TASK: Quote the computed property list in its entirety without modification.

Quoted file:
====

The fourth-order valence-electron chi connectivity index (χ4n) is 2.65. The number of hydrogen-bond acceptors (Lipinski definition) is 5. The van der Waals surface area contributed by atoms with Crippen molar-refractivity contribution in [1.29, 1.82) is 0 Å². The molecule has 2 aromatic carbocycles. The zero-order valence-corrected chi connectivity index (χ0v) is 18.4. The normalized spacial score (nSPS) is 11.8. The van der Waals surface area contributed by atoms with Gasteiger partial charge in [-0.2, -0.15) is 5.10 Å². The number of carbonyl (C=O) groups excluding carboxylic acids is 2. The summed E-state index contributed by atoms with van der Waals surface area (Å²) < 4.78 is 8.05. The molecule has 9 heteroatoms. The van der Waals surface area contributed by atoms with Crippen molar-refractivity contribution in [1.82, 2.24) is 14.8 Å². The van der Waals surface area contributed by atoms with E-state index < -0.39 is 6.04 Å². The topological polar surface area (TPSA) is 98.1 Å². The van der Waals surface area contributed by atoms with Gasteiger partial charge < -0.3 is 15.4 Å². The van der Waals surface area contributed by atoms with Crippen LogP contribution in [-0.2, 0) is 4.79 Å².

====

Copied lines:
The fourth-order valence-electron chi connectivity index (χ4n) is 2.65. The number of hydrogen-bond acceptors (Lipinski definition) is 5. The van der Waals surface area contributed by atoms with Crippen molar-refractivity contribution in [1.29, 1.82) is 0 Å². The molecule has 2 aromatic carbocycles. The zero-order valence-corrected chi connectivity index (χ0v) is 18.4. The normalized spacial score (nSPS) is 11.8. The van der Waals surface area contributed by atoms with Gasteiger partial charge in [-0.2, -0.15) is 5.10 Å². The number of carbonyl (C=O) groups excluding carboxylic acids is 2. The summed E-state index contributed by atoms with van der Waals surface area (Å²) < 4.78 is 8.05. The molecule has 9 heteroatoms. The van der Waals surface area contributed by atoms with Crippen molar-refractivity contribution in [1.82, 2.24) is 14.8 Å². The van der Waals surface area contributed by atoms with E-state index < -0.39 is 6.04 Å². The topological polar surface area (TPSA) is 98.1 Å². The van der Waals surface area contributed by atoms with Gasteiger partial charge < -0.3 is 15.4 Å². The van der Waals surface area contributed by atoms with Crippen LogP contribution in [-0.2, 0) is 4.79 Å².